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date: 08 August 2020

Abstract and Keywords

This article uses the strange case of Jean Rhys to examine the durability of the author-dissident figure. It aims to show the degree to which modernism and postcolonialism depend upon one another for self-definition, and even the extent to which such definitions include large regions of contiguity and overlap. The discussion of racial conflict shows striking differences in the understandings attached to whiteness. The postcolonial literature was instrumental in reaffirming and redefining the status of experimentation in literature. The article suggests that the strong scholarly tendency to equate modernism with dissidence and formal experimentation owes more than people realize to the emergence of postcolonial writing in the latter half of the century.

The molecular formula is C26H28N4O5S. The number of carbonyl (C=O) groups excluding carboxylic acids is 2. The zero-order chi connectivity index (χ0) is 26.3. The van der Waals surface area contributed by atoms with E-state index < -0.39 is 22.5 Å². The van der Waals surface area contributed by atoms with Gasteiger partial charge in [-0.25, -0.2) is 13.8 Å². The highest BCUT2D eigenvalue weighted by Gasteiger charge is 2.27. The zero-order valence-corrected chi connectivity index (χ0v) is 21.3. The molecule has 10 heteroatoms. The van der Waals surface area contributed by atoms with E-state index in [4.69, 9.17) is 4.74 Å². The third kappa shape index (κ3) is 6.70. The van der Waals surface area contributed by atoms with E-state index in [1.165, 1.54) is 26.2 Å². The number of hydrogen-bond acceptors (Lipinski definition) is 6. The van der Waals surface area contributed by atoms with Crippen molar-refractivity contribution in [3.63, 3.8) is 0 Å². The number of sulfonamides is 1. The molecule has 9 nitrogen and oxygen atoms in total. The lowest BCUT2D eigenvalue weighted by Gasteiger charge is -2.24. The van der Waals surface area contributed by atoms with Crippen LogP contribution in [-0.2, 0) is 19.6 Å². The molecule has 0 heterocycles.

Keywords: author-dissident figure, postcolonialism, Jean Rhys, whiteness, racial conflict, postcolonial literature

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